Welcome back to Magnetic North, a place so spectacularly wonderful that human beings will put themselves through summer road construction hell numerous times just to be here for a matter or hours or days. Driving anywhere for pleasure in the summer in this state is what my adult daughter would call counterintuitive. Or, in plain English, bat crazy!
Bad enough that everyone who owns wheels is out on the roads and, for the most part, driving as if they are either drugged or in dire need of a restroom. Add to that the ubiquitous orange cones dotting the shoulders of every freeway and donkey path in the state - icons for the phrase “Abandon hope all ye who enter here.”
Paul and I have had several unavoidable trips to the Twin Cities this summer. Memorial services for dear friends. Sad times that inexplicably turn into delightful hugs and conversations with those we haven’t seen for ages. We end up smiling more often than not. A nice thing, given that we had to navigate through the massive redo of the Duluth freeway, the unannounced closing of our exit in the cities near midnight on a stifling hot night and a torrential downpour as we returned via Duluth during the hour when lightning took out the lift bridge between Park Point and the city. And, because as we all know so well, God has a really big sense of humor, yes, the bridge was in the “up” position at the time.
In-between construction delays and detours to places that aren’t on any map, we can relax and enjoy the scenery. Until someone realizes that we’ve passed the same lake or cabin or pile of Red Bull cans twice in the past hour. This is no biggy....unless the driver is male. What is that about anyway? Asking for directions apparently is akin to admitting one is lost. So does lost equal loser?
I am the designated driver in our marriage and so, when I got lost last month somewhere near Two Island Lake and The Grade, I promptly admitted it. Paul seemed unconcerned. He loves to drive the back roads of Cook County. Coincidentally, though, just as I was plotting my next wrong turn, I came upon a shiny blue sport car at an intersection with two guys and most of the contents of the Cabela’s catalog crammed inside.
The older of the two, the dad and driver, was looking both ways and the son had what appeared to be a wall map open.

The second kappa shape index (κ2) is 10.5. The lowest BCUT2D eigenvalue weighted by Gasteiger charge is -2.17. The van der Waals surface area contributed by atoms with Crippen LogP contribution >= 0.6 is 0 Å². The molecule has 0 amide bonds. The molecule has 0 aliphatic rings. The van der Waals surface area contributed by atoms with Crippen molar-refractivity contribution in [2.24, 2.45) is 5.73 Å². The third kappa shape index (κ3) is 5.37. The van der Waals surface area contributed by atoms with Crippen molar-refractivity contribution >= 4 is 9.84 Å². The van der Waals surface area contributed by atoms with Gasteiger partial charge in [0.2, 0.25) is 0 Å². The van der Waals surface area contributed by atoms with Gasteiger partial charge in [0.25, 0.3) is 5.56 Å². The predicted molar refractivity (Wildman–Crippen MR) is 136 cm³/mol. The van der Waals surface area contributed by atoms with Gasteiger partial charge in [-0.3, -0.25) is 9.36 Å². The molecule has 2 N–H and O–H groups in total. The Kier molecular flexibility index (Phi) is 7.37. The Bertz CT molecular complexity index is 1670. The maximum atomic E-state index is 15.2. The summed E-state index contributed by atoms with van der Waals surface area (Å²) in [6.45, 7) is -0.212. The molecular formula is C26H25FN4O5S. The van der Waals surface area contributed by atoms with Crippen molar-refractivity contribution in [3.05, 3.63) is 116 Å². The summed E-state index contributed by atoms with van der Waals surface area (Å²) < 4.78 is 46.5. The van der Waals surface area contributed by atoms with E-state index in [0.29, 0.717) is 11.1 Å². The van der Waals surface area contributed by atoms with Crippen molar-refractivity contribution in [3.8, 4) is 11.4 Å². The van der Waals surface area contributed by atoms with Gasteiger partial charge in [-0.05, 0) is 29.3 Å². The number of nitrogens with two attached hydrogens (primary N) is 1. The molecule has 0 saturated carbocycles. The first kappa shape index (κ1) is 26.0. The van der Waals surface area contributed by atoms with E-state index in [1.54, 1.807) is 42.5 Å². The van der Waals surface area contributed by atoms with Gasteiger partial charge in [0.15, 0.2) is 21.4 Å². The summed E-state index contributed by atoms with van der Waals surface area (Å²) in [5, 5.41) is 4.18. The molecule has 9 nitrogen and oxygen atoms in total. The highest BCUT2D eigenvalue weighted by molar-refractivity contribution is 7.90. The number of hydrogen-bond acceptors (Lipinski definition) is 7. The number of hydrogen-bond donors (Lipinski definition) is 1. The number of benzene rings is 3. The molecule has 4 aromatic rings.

I lowered my window and smiled at the driver. He pretended not to see me. So I honked my horn and shouted, “Are you lost?”
The man was trapped. “Well, we might be,” he said, at last lowering his window. “Daaaaa-aaad,” the boy croaked. “Ask her if we are anywhere near the Gunflint Trail!”
As badly as I wanted to say, “Oh, you mean back in Minnesota?” or “Define near,” I answered politely, “Just minutes away.” And I gave them explicit directions back to the Trail.
As we parted company with the visitors, Paul looked puzzled. “How come you could give them directions but we are lost?’ he asked.
“Well, I may not know where I am,” I replied. “But I know where I came from.” That struck me as the essence of summer driving. Especially in rural and remote areas like ours. So often, I hear tourist complain that they drove miles and miles without seeing any signs indicating what road they might be on. Worse, a road might be called Bear Paw Path, but the gal at the bait shop tells you head for The Old Dump Road. Methinks that’s what happened to the boy and his dad on The Grade.
All this wouldn’t faze a true North Shore aficionado. Only heat and humidity the likes of which they planned to leave behind in the cities can do that. Uh, oh. This summer might just have wrecked that myth. Yes, some of my friends DO have air conditioners. And when summer comes with road work and lost boys and their fathers, some Cook County residents actually leave the country! After all, Canada’s only one culvert replacement two asphalt overlayments and three “Reduced Speed Work Zone” signs away.
Meanwhile, back on the farm, all is well. Summer the llama has run away twice in the past week. She is for sale. The White Chinese goose gosling is all white, no more yellow down, but still peeping, not honking. The young mallards are flying around the house and over the pond. Maybe they’ll actually land in it one day. Harte, my Alpine goat is putting out two quarts of milk a day. Too much for us to drink. And the cashmere goats’ winter fleece is coming in. Even in this heat!
All in all, the summer has been better than good. We can’t call it great. Not with two memorial services behind us and one to go this weekend. The world without dear friends, those who make up our notion of not just where we are but who we are, is a different place. A bit unfamiliar. Slightly off. And because of that, our journey, through all the seasons we have left will be....well, different.
In Minnesota Speak, that means it’ll be “OK, but could be better.” God bless you, “Super” and Paulus and Frank. We miss each one of you so doggone much.